A Columbia University student named Emma Sulkowicz says that her school and local authorities have taken no action against a fellow student that she says raped her in her own dorm room. Two of her classmates have also said the same individual sexually assaulted them, but despite the pleas to school officials and police, he has not been expelled, and according to New York Magazine, “all of their claims were swept under the rug.” She and 22 other Columbia students have filed a Title IX complaint against Columbia for improperly handling accusations of sexual assault, but now Sulkowicz is going one step further to draw attention to the case.
A visual arts major, Sulkowicz has created a performance-art style senior thesis called Mattress Performance or Carry That Weight. Until the alleged rapist is expelled from school—and she is no longer forced to share a campus with him—Sulkowicz is carrying a dorm-room mattress with her wherever she goes. In a video about the project, she explained, "I was raped in my own dorm bed, and since then that space has become fraught for me. And I feel like I've carried the weight of what happened there with me everywhere since then” ... Discuss
According to a new study from the Federal Reserve Bank of New York, despite national concerns about soaring student debt numbers, a college education is still worth the money. In their research, economists Jaison R. Abel and Richard Deitz determined that an individual who had a college degree could expect to make $1.2 million more from ages 22-64, than their peers who have just a high school diploma. The report also noted an increase in career earnings for students who had associates degrees compared to those who stopped school after completing high school. The team found that even employees of jobs that don’t require a college degree, will end up making more having completed a high education program than co-workers who did not ... Discuss
Nashville, Tenn's LEAD Academy set out one a daunting goal: that 100% of their graduates would get accepted to a four-year college. No mean feat but, this year, that's exactly what happened, with a full 83% of these students being the first people in their family to go on to college. They put together this very heartwarming video of their "signing day" and it will bring your heart back to life ... Discuss
A student at the University of Michigan may have just started a napping revolution. Transfer student Adrian Bazbaz wasn’t used to the late night cramming sessions and sleep deprived lifestyles of his fellow classmates at the school, so he decided to do something about it. Bazbaz teamed up with the Central Student Government to launch a pilot program to test out on-campus napping stations in the library. The station—which is open to students needing to catch some shut-eye during epic study sessions—features six cots, lockers for personal items and an environment supervised by the building’s staff, 24-7. The station is such a hit that the school is now considering creating more napping areas on their massive campus ... Discuss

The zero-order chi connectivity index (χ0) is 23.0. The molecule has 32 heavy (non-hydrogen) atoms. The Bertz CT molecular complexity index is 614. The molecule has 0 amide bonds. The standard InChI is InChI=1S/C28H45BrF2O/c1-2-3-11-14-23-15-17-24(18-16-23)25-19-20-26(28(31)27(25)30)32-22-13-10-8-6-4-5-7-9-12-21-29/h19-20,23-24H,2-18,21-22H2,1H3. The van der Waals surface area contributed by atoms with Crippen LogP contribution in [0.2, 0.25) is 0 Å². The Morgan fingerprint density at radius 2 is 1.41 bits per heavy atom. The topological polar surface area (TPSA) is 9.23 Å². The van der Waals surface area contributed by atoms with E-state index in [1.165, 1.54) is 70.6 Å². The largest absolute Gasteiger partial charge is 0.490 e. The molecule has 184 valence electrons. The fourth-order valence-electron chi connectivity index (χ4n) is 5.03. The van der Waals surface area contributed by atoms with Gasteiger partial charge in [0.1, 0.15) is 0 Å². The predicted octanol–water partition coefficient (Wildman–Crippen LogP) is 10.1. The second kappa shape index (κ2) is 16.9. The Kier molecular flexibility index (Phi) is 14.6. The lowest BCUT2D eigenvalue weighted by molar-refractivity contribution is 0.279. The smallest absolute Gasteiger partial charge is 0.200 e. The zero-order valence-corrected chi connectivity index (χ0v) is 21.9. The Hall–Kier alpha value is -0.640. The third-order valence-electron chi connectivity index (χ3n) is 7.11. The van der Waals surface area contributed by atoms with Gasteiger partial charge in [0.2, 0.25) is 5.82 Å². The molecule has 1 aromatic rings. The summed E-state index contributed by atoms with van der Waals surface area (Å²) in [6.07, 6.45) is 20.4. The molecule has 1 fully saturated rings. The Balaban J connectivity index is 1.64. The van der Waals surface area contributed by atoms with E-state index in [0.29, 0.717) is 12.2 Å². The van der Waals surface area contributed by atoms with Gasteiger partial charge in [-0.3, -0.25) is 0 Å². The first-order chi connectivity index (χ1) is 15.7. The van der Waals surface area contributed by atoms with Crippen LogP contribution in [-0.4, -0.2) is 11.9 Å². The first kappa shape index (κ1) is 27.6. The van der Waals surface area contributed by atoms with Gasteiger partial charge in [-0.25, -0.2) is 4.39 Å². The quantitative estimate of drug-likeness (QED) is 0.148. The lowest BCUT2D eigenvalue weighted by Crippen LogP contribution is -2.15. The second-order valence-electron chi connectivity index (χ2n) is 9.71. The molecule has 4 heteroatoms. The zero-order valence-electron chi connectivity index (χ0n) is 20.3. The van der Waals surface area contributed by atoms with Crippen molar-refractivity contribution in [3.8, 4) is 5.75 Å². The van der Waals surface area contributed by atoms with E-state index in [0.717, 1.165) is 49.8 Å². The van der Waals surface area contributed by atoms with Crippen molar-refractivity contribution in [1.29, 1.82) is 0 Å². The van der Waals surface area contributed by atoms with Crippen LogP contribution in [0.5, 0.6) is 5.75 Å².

Researchers at Texas A&M University have turned their attention to a very significant academic and scholarly pursuit: creating a paper called "Reading Religion in Internet Memes." Of course, by “reading religion” they evidently mean “browsing low-brow one-liners posted on funny cat pictures.” An associate professor of communication at the school told The Houston Chronicle, "Memes require an interesting level of literacy. You need to understand visual images, have basic digital literacy, have a fluency in memes culture so you understand how different memes work." Is it just us, or does that just sound like a high-minded way of saying, "Hey, look at this funny caption I put on this cat picture" ... Discuss
The federal government is investigating 55 colleges around the country as part of a new initiative to prevent sexual assaults on university campuses. The colleges—which are being investigated under the Title IX law—range from large public schools, Ivy League universities, private colleges and even some religious institutions. Though the Education Department emphasized that a presence on the list of schools being investigated insinuates “absolutely zero presumption" of guilt, several of the schools were involved in high profile incidents of alleged mishandlings of campus rape cases that triggered the federal investigation.
According to the White House, as many as 20 percent of all college females are victims of sexual assault. The Obama administration has also created a new task force to review complaints and provide resources to victims, like the newly-launched notalone.gov. At a press event, Education Secretary Are Duncan said, "In terms of what's morally right there, the moral compass, whatever we can do to have fewer young women and young men having to go through these types of horrific incidents, we want to do that” ... Discuss